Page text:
- one of the St John’s college chants, which went (as I recall, in its entirety) “yes means yes… and no means yes!” (second verse, same as the first, only louder)
- the cries of “moll! moll!” from St John’s windows as Sancta residents walked along the “goat track” (a muddy path)
- the theft of the women’s pictures, rumoured to be referred to at St John’s as “the menu”
I was never raped or attacked at college, but I was constantly terrified of it. Some of my friends at Wesley were harassed and threatened by other residents on various pretexts. What was especially frightening was the dropping of even lip service to the idea of consent so very quickly. That is where you can take a community, with a week of alcohol and your new best friends sharing their point of view 24 hours a day. There are students who don’t like it: they form social contacts outside the colleges quickly, and usually leave.
Given this context I was entirely unsurprised to see that today The Sydney Morning Herald carries a report that some residents of St Paul’s College at the University of Sydney formed an “anti-consent” Facebook group and a longer feature on college life including this segment on rape culture at St Paul’s:
‘They can’t say no with a c–k in their mouth” read the hand-drawn graffiti in the Salisbury Bar, part of St Paul’s residential college on the University of Sydney campus.
It has since been painted over, but the sentiment remains.
”Any hole is a goal” stated other graffiti. ”Free entry” yet more announced, accompanied by an arrow pointing to a sketch of a vagina.
The toxic atmosphere at the colleges actually gets a regular, if minor, press airing. The typical pattern of this discussion follows the “fair and balanced” media strategy. The most recent previous round was just a few months ago in September and followed the appointment of Lisa Sutherland as Wesley College’s first female master. Former resident Alexis Carey recounted “very real sexism and disrespect as a woman”, writing:
In 2007 alone, there was a reported rape of a female collegian, rocks were thrown from a balcony at female passers-by, and a group of men went on a rampage of vandalism and destruction inside the college. A gender equity meeting held to address the very real concerns of a large group of women about the general attitude towards them at college was met with derision and scorn.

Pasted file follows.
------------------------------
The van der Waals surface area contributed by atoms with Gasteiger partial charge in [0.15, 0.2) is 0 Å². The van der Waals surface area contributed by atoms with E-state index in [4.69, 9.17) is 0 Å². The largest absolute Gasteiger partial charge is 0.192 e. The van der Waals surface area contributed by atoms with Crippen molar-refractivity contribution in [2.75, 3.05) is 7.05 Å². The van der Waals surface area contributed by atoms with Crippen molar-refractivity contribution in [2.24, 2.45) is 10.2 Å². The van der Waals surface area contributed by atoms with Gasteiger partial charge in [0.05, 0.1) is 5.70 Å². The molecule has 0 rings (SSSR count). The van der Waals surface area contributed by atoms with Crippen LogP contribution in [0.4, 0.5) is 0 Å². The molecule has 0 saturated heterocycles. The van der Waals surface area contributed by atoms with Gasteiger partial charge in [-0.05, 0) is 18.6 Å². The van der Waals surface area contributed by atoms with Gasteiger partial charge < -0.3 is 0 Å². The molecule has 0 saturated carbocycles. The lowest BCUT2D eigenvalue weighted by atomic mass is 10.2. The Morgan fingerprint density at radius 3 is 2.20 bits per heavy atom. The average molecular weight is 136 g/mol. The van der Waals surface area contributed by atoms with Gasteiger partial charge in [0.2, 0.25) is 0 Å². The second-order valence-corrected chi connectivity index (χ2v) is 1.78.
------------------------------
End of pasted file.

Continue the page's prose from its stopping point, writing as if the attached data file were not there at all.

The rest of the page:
Two days later The Sydney Morning Herald did its duty to a balanced story and posted rebuttals College is not the stuff of nightmares by Mez Nuthall, a former resident of an unnamed University of Sydney college, and A view of college life steeped in prejudice by Jeremy Marel, a current resident of Wesley College as of September. Marel wrote:
Violence and sexism are non-existent. Incidents such as the vague “vandalism and destruction” mentioned by Carey are, even if accurate, isolated and rare. Since I have lived at Wesley, there have been no instances of physical violence between collegians. Such behaviour is considered unacceptable by the master, by the administration, and by the students themselves.
Marel must be awfully surprised today then to read The Sydney Morning Herald‘s quotes from David Russell, Wesley College’s current master:
”… There was a boys’ club mentality – I have seen it twice in the eight years I have been here, and the thing that I learnt is that you can never take your hands off the steering wheel otherwise the car just hurtles out of control.”…
”I have had a couple of incidents where the girls have reported an unwanted assault … and usually the girl decides not to proceed [with the report] because they perceive they would have to leave the college.”
If the assailant is a Wesley boy, he is not invited back to the college next semester, Russell says.
”In 2007 there were a number of boys who were not invited back … They sit in front of me and lie to my face about certain behaviours, and I hear from police reports and other sources completely different stories and I say, ‘Sorry you are not coming back.’ ”
This itself already suggests that at Wesley, the college whose administration the article says was most prepared to speak against its own culture, rape survivors were being asked to spend the whole remainder of semester with their rapist living in the building, in a community that openly regarded them as fair game. It’s all disgusting, outrageous, and very deeply unsurprising. I wouldn’t be surprised tomorrow to see the counterpoint articles even now: I never saw it, I never heard of it, it was the best time of my life. And around it will go again.